Mechanosensitive microRNA-181b Regulates Aortic Valve Endothelial
Matrix Degradation by Targeting TIMP3
Coulter Department of Biomedical Engineering, Emory University and Georgia Institute of Technology, Atlanta, GA, USA;
Department of Cardiology, Emory University, Atlanta, GA, USA
(Received 5 August 2016; accepted 4 February 2017; published online 24 February 2017)
Associate Editors Craig Simmons and Ajit P. Yoganathan oversaw the review of this article.
Abstract—Calciﬁc aortic valve disease (CAVD) is a major
cause of morbidity in the aging population, but the underlying
mechanisms of its progression remain poorly understood.
Aortic valve calciﬁcation preferentially occurs on the ﬁbrosa,
which is subjected to disturbed ﬂow. The side-speciﬁc
progression of the disease is characterized by inﬂammation,
calciﬁc lesions, and extracellular matrix (ECM) degradation.
Here, we explored the role of mechanosensitive microRNA-
181b and its downstream targets in human aortic valve
endothelial cells (HAVECs). Mechanistically, miR-181b is
upregulated in OS and ﬁbrosa, and it targets TIMP3, SIRT1,
and GATA6, correlated with increased gelatinase/MMP
activity. Overexpression of miR-181b led to decreased TIMP3
and exacerbated MMP activity as shown by gelatinase assay,
and miR-181b inhibition decreased gelatinase activity
through the repression of TIMP3 levels. Luciferase assay
showed speciﬁc binding of miR-181b to the TIMP3 gene.
Overexpression of miR-181b in HAVECs subjected to either
LS or OS increased MMP activity, and miR-181b inhibition
abrogated shear-sensitive MMP activity. These studies sug-
gest that targeting this shear-dependent miRNA may provide
a novel noninvasive treatment for CAVD.
Keywords—microRNA, Aortic valve, Extracellular matrix,
Matrix metalloproteinase, Shear stress, Endothelium.
Calciﬁc aortic valve disease (CAVD) is a major cause
of morbidity among the aging population and a major
risk factor for myocardial infarction and other cardio-
Once diagnosed, the only
available treatment is valve repair or replacement.
Stenosis, the endpoint of CAVD, is characterized by
inﬂammation, sclerotic and calciﬁc lesions, and extra-
cellular matrix (ECM) degradation.
many genetic factors (e.g., bicuspid aortic valve) and
environmental factors (e.g., left ventricular hypertro-
phy) lead to increased risk for CAVD. Although CAVD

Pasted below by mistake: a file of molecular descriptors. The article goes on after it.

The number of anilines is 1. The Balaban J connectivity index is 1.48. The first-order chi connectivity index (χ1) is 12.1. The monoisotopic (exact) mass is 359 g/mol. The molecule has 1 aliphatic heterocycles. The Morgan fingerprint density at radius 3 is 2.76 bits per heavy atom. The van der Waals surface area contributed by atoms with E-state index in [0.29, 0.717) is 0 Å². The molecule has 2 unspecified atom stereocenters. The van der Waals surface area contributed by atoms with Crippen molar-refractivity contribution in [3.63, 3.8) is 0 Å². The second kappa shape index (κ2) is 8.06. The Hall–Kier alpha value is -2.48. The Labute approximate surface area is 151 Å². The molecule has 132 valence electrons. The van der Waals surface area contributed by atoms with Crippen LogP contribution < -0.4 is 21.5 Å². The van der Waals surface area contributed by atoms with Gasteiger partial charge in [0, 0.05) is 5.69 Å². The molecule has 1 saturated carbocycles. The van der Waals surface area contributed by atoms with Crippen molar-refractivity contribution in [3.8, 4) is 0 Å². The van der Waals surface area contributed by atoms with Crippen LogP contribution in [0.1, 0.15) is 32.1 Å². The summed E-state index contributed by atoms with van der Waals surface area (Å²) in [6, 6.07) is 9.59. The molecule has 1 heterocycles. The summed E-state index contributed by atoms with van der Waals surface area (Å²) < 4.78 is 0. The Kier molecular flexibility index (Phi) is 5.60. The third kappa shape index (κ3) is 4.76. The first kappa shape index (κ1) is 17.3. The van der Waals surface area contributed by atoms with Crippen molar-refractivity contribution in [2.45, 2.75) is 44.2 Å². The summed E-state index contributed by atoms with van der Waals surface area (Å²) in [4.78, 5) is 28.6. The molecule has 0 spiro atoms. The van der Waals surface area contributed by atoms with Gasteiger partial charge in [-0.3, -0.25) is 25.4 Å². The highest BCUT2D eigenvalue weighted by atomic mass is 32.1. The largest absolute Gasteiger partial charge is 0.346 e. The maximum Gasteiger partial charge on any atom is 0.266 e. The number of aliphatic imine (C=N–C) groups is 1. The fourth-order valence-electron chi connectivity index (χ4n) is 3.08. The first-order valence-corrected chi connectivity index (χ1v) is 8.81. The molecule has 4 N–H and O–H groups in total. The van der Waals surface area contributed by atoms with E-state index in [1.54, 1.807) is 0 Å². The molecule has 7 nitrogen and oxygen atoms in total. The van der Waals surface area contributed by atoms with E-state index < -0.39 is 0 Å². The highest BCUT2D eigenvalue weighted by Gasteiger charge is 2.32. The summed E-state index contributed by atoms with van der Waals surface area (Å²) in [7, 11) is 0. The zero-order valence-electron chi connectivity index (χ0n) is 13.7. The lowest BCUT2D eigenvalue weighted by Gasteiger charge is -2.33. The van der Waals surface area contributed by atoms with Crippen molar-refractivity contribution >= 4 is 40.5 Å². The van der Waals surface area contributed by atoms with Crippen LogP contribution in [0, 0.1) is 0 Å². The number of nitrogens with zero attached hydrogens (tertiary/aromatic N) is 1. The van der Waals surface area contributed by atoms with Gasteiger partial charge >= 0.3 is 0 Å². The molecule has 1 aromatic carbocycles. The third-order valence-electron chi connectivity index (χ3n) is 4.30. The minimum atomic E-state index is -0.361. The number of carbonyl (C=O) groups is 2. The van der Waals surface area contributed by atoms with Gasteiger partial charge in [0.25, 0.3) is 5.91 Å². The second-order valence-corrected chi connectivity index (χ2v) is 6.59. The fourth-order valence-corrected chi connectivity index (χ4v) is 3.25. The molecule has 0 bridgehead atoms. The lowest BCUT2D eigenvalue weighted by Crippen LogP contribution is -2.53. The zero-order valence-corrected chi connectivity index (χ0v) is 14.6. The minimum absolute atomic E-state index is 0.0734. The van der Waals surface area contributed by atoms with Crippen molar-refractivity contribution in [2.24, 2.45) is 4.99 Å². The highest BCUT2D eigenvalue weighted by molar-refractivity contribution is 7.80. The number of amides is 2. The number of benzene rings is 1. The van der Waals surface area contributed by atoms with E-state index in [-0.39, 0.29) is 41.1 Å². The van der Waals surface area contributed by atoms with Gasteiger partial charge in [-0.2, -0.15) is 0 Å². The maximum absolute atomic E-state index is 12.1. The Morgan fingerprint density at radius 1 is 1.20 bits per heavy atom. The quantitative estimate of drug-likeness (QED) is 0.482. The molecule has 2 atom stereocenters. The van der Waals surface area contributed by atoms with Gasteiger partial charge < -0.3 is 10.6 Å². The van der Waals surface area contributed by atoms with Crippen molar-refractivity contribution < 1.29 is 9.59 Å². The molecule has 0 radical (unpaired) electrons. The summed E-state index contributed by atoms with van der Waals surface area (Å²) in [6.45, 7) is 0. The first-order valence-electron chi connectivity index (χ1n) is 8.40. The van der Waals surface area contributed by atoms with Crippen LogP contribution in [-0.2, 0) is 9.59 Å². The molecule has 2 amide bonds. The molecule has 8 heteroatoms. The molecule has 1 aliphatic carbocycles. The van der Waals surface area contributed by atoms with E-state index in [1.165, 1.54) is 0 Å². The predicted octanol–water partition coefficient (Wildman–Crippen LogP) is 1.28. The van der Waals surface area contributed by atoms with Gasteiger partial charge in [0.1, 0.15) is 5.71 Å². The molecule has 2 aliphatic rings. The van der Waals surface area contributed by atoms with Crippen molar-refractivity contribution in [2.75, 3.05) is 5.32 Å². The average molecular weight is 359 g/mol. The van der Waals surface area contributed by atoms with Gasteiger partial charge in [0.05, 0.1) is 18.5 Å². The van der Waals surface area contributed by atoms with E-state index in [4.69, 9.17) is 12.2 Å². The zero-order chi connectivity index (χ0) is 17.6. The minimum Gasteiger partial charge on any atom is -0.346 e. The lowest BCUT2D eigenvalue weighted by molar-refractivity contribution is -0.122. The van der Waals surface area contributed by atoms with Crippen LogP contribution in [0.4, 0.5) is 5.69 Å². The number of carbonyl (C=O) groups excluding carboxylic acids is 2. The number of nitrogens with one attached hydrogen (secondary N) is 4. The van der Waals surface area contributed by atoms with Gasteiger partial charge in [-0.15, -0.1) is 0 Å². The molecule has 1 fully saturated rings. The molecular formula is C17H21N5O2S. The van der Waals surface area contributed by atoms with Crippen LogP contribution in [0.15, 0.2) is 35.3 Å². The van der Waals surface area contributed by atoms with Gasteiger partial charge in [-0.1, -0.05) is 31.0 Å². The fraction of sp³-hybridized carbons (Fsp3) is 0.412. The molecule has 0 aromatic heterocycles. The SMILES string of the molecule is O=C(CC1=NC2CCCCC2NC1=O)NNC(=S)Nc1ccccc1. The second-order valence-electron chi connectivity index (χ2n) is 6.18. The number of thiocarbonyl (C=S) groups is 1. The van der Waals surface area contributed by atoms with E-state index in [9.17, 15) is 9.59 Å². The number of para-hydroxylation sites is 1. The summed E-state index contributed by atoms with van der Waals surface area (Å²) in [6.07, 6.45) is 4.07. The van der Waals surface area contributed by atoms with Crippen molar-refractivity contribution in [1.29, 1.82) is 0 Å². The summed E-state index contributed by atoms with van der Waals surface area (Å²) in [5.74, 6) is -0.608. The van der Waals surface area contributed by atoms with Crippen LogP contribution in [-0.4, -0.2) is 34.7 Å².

poses a major medical problem for the aging popula-
tion, the mechanisms underlying its initiation and pro-
gression are not well-deﬁned, and few advancements
have been made in therapeutic options for the disease.
The sclerosis and calciﬁcation of the aortic valve is a
side-speciﬁc phenomenon, correlated with the diﬀerential
shear stresses observed during the cardiac cycle. Each side
of the valve experiences a distinct shear proﬁle sensed by
the overlying endothelium. The ventricularis layer faces
the ventricle and experiences a high-magnitude and pul-
satile, unidirectional, laminar shear stress (LS), and rarely
calciﬁes. The ﬁbrosa layer facing the aorta experiences
low magnitude and oscillatory shear stress (OS). This
endothelial layer exhibits a highly inﬂammatory pheno-
type, expressing abundant adhesion molecules and other
inﬂammatory markers, and downregulating anti-in-
ﬂammatory signals such as Klf2. The ﬁbrosa preferen-
tially exhibits sclerosis and calciﬁcation, with large
nodules and macrophage inﬁltration mimicking
atherosclerosis observed in the spongiosa and intersti-
tium near this valve face. In vitro, LS conditions applied
to aortic valve endothelial cells upregulate CAVD-pro-
tective genes such as KLF2, KLF4 and eNOS, whereas
OS conditions upregulate pro-CAVD genes and para-
crine mediators such as BMP4, Cathepsin K, and matrix
metalloproteinases MMP-2 and MMP-9.
Notably, the matrix metalloproteinases (MMPs)
have been correlated with valve disease in various
Address correspondence to Hanjoong Jo, Coulter Department of
Biomedical Engineering, Emory University and Georgia Institute of
Technology, Atlanta, GA, USA. Electronic mail: hanjoong.jo@
Jack M. Heath and Joan Fernandez Esmerats have contributed
equally to this work.
Cardiovascular Engineering and Technology, Vol. 9, No. 2, June 2018 (
2017) pp. 141–150
2017 Biomedical Engineering Society